By Michael Lindberg, Head of IRF’s Anti-Doping Committee
The result of a doping sample carried out on the 17th of May 2015 during the National Rafting Championships in Serbia was an adverse analytical finding showing the presence of a prohibited substance.
The doping sample belonged to the 19-year old Serbian athlete, Bogdan Ribaric, who was tested positive for a high level of Carboxy THC indicating the use of cannabis referring to group S.08 Cannabinoids of the Prohibited List.
Since the test was carried out during the National Rafting Championships in Serbia, Bogdan was subject to the rules of in-competition testing.
The Rafting Federation of Serbia was informed about the positive sample on the 10th of June 2015 and Bogdan was provisionally suspended on the 11th of June 2015. During a hearing on the 3rd of July 2015 Bogdan regret the whole situation and demonstrated that the use of cannabis was unrelated to the enhancement of sports performance.
The Disciplinary Body decided to punish Bogdan Ribaric with an 8 months period of Ineligibility starting from the 11th of June 2015. Bogdan will not be able to compete at any IRF events until he has served his suspension.
The International Rafting Federation condemns any use of doping in association to the rafting sport.
The use of cannabis in sports
Cannabinoids have been prohibited in all sports during competition since 2004 when WADA assumed the responsibility for establishing and maintaining the Prohibited List. Prior to 2004 cannabinoids were only prohibited in certain sports and the substance itself has been frequently debated in the last 15 years among international sports organisations.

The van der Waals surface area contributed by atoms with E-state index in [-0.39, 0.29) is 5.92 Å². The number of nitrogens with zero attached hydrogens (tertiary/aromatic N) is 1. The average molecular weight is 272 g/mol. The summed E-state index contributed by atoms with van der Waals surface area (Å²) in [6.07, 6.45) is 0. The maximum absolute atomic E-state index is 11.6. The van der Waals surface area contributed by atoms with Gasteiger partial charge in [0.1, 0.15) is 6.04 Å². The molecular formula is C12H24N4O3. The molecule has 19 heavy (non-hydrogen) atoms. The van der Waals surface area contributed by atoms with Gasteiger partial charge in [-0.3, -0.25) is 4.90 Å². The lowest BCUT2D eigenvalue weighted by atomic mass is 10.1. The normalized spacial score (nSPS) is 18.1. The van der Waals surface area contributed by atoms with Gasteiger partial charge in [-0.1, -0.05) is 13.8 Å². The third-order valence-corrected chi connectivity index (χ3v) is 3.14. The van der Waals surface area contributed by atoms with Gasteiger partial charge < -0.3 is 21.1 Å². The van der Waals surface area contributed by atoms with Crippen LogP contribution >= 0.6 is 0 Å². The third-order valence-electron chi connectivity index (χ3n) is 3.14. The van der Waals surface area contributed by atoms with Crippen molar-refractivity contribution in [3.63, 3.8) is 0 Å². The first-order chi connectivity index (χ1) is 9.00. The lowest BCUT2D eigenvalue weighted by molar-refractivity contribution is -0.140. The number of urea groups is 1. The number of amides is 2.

Some have strongly argued that cannabinoids should not be included in sport regulations because consumption of cannabis is not performance enhancing in sports and therefore it should remain a social issue. On the other hand others have claimed that cannabis is performance enhancing and, because it is an illegal substance in most countries and because athletes are role models in modern society, cannabinoids should be prohibited at all times, in- and out-of-competition. The result for now is that cannabis is illegal in-competition.
The reason to keep cannabis on the Prohibited List should probably be found in regards to the criteria of inclusion of a substance or method on the Prohibited List. In section 4 of the WADA code these criteria’s are described as 1) Potential to enhance performance, 2) Risk of the athletes’ health and 3) Violation of the spirit of sport.
Huestis and colleagues discussed this in a scientific paper that was published in Sports Medicine in 2011. You can find the article here: http://www.ncbi.nlm.nih.gov/pmc/articles/PMC3717337/.